Hey! We’re two Black queer cis femmes putting together a zine archiving the experiences of Black queer and trans folks with non-monogamous and/or polyamorous relationships. In the past couple of years, both of us have had experiences with non-monogamy and found the vast majority of resources…

signal boost! 

strugglin' & carin'


On Struggling, Issue #2: Self-Care

Various contributors, ed. Monica T, Brown and Proud Press

28 pages at half-letter size

$5 from Brown Recluse Zine Distro

It seemed to me like self-care really came into its own in 2013, at least in a certain segment of the zine-writing, internet-reading…

Lily Pepper runs a zine review blog and took the time to review Issue #2: On Struggling Self-Care! Thanks, Lily! 


Rough Cut!
POC Zine Reading + Workshop
Come check it out before you go off to Chicago Zine Fest!

Chicago folks, check it out!! Also folks coming from out of town for Chicago Zine Fest should also check it out! 


Rough Cut!

POC Zine Reading + Workshop

Come check it out before you go off to Chicago Zine Fest!

Chicago folks, check it out!! Also folks coming from out of town for Chicago Zine Fest should also check it out! 

Students of Color at UIC’s Urban Elementary Education Program Speak

There’s something incredibly refreshing about being present in a room where people of color are expressing some of their deepest insecurities through testimonies while simultaneously calling all the shots, exposing truth to power, and making demands with not one sign of hesitation towards a room full of their academic faculty, staff and peers.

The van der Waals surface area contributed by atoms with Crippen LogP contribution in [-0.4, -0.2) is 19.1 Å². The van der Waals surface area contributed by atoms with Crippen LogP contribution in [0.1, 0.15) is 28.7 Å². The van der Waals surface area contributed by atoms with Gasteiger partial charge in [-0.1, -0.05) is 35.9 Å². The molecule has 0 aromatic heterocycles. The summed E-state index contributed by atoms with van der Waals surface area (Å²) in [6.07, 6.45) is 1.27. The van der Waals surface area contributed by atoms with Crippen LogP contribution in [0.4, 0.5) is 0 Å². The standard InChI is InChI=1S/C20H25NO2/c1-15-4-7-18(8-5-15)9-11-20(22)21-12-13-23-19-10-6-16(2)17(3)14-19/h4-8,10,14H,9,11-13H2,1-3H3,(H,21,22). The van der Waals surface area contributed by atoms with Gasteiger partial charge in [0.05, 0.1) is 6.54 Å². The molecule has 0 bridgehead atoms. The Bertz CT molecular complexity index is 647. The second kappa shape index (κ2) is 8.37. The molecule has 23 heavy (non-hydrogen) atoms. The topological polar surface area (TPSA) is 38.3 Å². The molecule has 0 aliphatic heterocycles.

Last night, students of color at UIC led a public, student-led forum in the UIC Urban Elementary program to discuss unsettling experiences in their program surrounding racial dynamics, white privilege and accountability. The event began with reflections from several students of color that immediately moved me to tears as I could fully relate to many of the experiences expressed. The path to college (or any desired educational goal) for brown and black folks is a perilous, strenuous path, brimmed with self-doubt, anxiety, and systemic obstacles that make many folks run the opposite way, understandably so. You’re not alone if you’ve ever been told growing up that you’ll most likely turn out to be a “teen mom statistic” because you’re a young, working-class brown girl, or if you’ve felt like you weren’t suppose to be “here” anymore (as in alive) because you’re a young, brown boy in Pilsen. One powerpoint slide the students presented included the quote “You know people of color in this program don’t have to work as hard”, made by a UIC College of Education Cohort* Student. Another powerpoint slide included the quote “N***as are dumb”. This quote was found written on the third floor men’s bathroom in the College of Education just days prior to the forum. A few students shared their experiences with the “Privilege Walk”** in which they witnessed their white peers laughing and joking as they continuously hit the wall of the room because they had to step forward so much. One POC student, filled with visibly painful guilt as she spoke, expressed how she lied and stepped forward on a statement that wasn’t true out of sheer embarrassment, followed by her then witnessing another POC student rush out of the room in humiliation because he had to step backwards so much.